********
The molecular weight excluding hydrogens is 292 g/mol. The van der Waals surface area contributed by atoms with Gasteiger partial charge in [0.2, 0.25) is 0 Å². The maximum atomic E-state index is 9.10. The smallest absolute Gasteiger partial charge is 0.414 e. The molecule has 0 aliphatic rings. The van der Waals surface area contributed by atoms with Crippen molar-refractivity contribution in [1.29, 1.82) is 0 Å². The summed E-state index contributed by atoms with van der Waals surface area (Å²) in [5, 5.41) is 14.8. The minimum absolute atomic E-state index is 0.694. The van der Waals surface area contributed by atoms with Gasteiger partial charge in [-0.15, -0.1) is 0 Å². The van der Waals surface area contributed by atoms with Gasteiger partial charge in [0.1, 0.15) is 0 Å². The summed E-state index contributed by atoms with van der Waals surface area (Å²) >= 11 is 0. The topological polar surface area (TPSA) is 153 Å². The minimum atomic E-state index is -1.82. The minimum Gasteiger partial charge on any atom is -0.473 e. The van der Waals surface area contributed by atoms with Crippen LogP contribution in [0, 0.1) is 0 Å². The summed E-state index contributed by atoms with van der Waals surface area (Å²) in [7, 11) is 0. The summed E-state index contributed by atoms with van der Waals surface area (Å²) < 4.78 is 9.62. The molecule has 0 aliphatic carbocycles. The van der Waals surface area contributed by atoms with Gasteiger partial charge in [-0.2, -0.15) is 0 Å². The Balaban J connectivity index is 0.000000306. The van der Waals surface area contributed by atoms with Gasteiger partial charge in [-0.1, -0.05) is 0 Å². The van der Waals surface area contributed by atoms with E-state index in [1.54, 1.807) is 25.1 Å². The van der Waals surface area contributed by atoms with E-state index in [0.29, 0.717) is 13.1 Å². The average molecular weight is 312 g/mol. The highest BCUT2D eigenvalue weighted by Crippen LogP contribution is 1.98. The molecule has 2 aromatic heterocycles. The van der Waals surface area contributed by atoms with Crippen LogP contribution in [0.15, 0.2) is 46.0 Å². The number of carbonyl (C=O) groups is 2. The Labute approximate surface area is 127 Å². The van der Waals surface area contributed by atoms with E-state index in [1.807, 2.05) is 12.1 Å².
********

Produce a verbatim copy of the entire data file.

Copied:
The molecular weight excluding hydrogens is 292 g/mol. The van der Waals surface area contributed by atoms with Gasteiger partial charge in [0.2, 0.25) is 0 Å². The maximum atomic E-state index is 9.10. The smallest absolute Gasteiger partial charge is 0.414 e. The molecule has 0 aliphatic rings. The van der Waals surface area contributed by atoms with Crippen molar-refractivity contribution in [1.29, 1.82) is 0 Å². The summed E-state index contributed by atoms with van der Waals surface area (Å²) in [5, 5.41) is 14.8. The minimum absolute atomic E-state index is 0.694. The van der Waals surface area contributed by atoms with Gasteiger partial charge in [-0.15, -0.1) is 0 Å². The van der Waals surface area contributed by atoms with Gasteiger partial charge in [0.1, 0.15) is 0 Å². The summed E-state index contributed by atoms with van der Waals surface area (Å²) >= 11 is 0. The topological polar surface area (TPSA) is 153 Å². The minimum atomic E-state index is -1.82. The minimum Gasteiger partial charge on any atom is -0.473 e. The van der Waals surface area contributed by atoms with Crippen LogP contribution in [0, 0.1) is 0 Å². The summed E-state index contributed by atoms with van der Waals surface area (Å²) in [7, 11) is 0. The summed E-state index contributed by atoms with van der Waals surface area (Å²) < 4.78 is 9.62. The molecule has 0 aliphatic carbocycles. The van der Waals surface area contributed by atoms with Gasteiger partial charge in [-0.2, -0.15) is 0 Å². The Balaban J connectivity index is 0.000000306. The van der Waals surface area contributed by atoms with Gasteiger partial charge in [-0.1, -0.05) is 0 Å². The van der Waals surface area contributed by atoms with E-state index in [1.54, 1.807) is 25.1 Å². The van der Waals surface area contributed by atoms with E-state index in [0.29, 0.717) is 13.1 Å². The average molecular weight is 312 g/mol. The highest BCUT2D eigenvalue weighted by Crippen LogP contribution is 1.98. The molecule has 2 aromatic heterocycles. The van der Waals surface area contributed by atoms with Crippen LogP contribution in [0.15, 0.2) is 46.0 Å². The number of carbonyl (C=O) groups is 2. The Labute approximate surface area is 127 Å². The van der Waals surface area contributed by atoms with E-state index in [1.807, 2.05) is 12.1 Å².